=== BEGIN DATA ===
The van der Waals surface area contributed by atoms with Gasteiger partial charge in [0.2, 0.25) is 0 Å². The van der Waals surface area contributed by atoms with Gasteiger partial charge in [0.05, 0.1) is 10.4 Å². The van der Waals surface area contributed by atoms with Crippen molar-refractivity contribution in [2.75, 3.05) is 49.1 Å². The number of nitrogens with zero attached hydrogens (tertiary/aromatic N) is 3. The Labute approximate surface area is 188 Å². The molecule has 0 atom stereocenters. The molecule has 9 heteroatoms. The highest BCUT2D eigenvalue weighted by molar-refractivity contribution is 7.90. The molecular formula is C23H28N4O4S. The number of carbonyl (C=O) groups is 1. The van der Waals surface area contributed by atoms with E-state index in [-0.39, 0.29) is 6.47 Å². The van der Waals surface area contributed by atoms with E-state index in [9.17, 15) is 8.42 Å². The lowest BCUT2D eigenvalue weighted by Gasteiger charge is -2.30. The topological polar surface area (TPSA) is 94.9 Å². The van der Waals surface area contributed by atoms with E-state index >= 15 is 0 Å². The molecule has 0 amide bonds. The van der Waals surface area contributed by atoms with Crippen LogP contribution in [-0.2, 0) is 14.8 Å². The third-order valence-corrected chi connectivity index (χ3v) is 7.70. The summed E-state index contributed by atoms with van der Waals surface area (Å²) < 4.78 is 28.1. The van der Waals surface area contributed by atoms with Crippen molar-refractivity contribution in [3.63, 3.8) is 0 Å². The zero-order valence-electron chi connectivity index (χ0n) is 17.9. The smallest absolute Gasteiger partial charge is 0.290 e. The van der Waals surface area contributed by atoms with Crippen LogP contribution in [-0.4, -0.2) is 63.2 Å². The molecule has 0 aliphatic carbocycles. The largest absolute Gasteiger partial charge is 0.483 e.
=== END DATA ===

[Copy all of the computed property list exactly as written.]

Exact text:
The van der Waals surface area contributed by atoms with Gasteiger partial charge in [0.2, 0.25) is 0 Å². The van der Waals surface area contributed by atoms with Gasteiger partial charge in [0.05, 0.1) is 10.4 Å². The van der Waals surface area contributed by atoms with Crippen molar-refractivity contribution in [2.75, 3.05) is 49.1 Å². The number of nitrogens with zero attached hydrogens (tertiary/aromatic N) is 3. The Labute approximate surface area is 188 Å². The molecule has 0 atom stereocenters. The molecule has 9 heteroatoms. The highest BCUT2D eigenvalue weighted by molar-refractivity contribution is 7.90. The molecular formula is C23H28N4O4S. The number of carbonyl (C=O) groups is 1. The van der Waals surface area contributed by atoms with E-state index in [-0.39, 0.29) is 6.47 Å². The van der Waals surface area contributed by atoms with E-state index in [9.17, 15) is 8.42 Å². The lowest BCUT2D eigenvalue weighted by Gasteiger charge is -2.30. The topological polar surface area (TPSA) is 94.9 Å². The van der Waals surface area contributed by atoms with E-state index >= 15 is 0 Å². The molecule has 0 amide bonds. The van der Waals surface area contributed by atoms with Crippen LogP contribution in [-0.2, 0) is 14.8 Å². The third-order valence-corrected chi connectivity index (χ3v) is 7.70. The summed E-state index contributed by atoms with van der Waals surface area (Å²) < 4.78 is 28.1. The van der Waals surface area contributed by atoms with Crippen molar-refractivity contribution in [3.63, 3.8) is 0 Å². The zero-order valence-electron chi connectivity index (χ0n) is 17.9. The smallest absolute Gasteiger partial charge is 0.290 e. The van der Waals surface area contributed by atoms with Crippen LogP contribution in [-0.4, -0.2) is 63.2 Å². The molecule has 0 aliphatic carbocycles. The largest absolute Gasteiger partial charge is 0.483 e.